The information in this article is up to date through tax year 2019 (taxes filed in 2020).
Having a tax lien can affect your credit score and, in extreme cases, result in jail time. That’s why when you get a phone call from the IRS saying that you owe money, don’t take it lightly.
Because of how seriously people take inquiries from the IRS, some criminals see this as a way to scam people out of money. The severity of owing money to the IRS is one that shouldn’t be scoffed at.
Signs of a fraudulent IRS call
Imagine someone calls you claiming to be the IRS saying that you owe money. They threaten some sort of legal or civil action if it’s not paid immediately. They require a prepaid debit card or wire transfer. You pay over the phone and later realize that it was a fake call. You check your account and the money is gone but the actual IRS has no record of the payment.
Before sending any money over the phone, do your research to make sure that you’re not being scammed. What does that research look like? Here are five signs that someone is posing as the IRS and trying to scam you out of money.
You get a phone call or email first
The IRS will never call you regarding money that you owe without first sending a bill in the mail. If this phone call is the first you’re hearing about an issue with your taxes or the IRS, chances are it’s not actually the IRS. Don’t give out your personal information and get as much information from the caller as you can: badge number, call back number, name. Then call the IRS at 800-829-1040 to confirm those details.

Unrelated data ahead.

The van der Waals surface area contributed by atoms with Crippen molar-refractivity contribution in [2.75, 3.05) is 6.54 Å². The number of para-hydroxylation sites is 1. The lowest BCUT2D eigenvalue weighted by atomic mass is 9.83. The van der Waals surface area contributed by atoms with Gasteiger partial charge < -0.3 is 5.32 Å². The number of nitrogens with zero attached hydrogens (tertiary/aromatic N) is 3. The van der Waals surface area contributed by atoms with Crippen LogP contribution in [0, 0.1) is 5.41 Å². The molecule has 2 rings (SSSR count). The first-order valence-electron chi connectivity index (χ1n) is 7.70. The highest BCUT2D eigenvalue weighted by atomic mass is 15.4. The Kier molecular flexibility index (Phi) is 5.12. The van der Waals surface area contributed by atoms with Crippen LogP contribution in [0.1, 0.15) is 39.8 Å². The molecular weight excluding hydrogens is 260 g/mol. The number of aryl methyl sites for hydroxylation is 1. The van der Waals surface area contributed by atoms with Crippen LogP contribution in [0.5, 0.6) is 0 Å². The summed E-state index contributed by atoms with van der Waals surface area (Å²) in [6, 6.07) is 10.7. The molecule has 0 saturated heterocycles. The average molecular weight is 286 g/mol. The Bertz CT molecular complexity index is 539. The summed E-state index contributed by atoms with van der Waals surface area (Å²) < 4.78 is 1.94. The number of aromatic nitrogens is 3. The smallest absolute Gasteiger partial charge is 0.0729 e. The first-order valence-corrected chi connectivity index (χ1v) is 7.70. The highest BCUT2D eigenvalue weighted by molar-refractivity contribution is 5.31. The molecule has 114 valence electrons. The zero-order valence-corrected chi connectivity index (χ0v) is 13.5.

The same goes with email. If you receive an email from someone with “IRS” in their name, it’s almost certainly a scam. Official IRS emails will come from “@irs.gov” addresses but, even then, an email will never be how the IRS decides to first contact you about paying off a balance.
If you’ve received a questionable email from someone claiming to be with the IRS, forward the email to firstname.lastname@example.org.
They threaten arrest, deportation or revocation of licenses
In order to incite urgency, scammers often threaten that you’ll be arrested if you don’t pay the balance immediately. Sometimes they’ll say that you could be deported or that your driver’s license could be revoked if the payment goes unpaid. This is a red flag.
Although the idea of being arrested for tax reasons is frightening, don’t let that fear turn into nonchalantly sending money to someone. Again, get their information and call the real IRS to confirm whether or not you owe.
You have to pay right now
Scammers will also insist that you have to pay the balance right now. Sometimes they’ll even lower the amount that you owe citing some promotion or one-time-exclusive opportunity. This is fake. The IRS will always give deadlines as to when payments are due and, while there are opportunities to lessen the amount that you owe (if, in fact, you do owe the IRS money), immediacy is seldom a requirement.
The IRS will also allow always you to appeal the amount that you owe so ask what that process looks like and if they say you can’t, that’s a red flag.
They tell you how to pay
The IRS will never dictate how someone can pay their taxes. Scammers, however, often give specific instructions on how these balances can be paid. Usually, either a wire transfer or prepaid debit card transaction, if you have to pay a certain way, it’s a scam.
You have to give credit or debit information over the phone
The IRS will never instruct you to give payment information over the phone. If you realize that you’re reaching for your wallet to read off your credit card number over the phone, that should be a red flag.
The IRS allows taxpayers to pay their taxes in a plethora of ways, but over the phone is not one of them.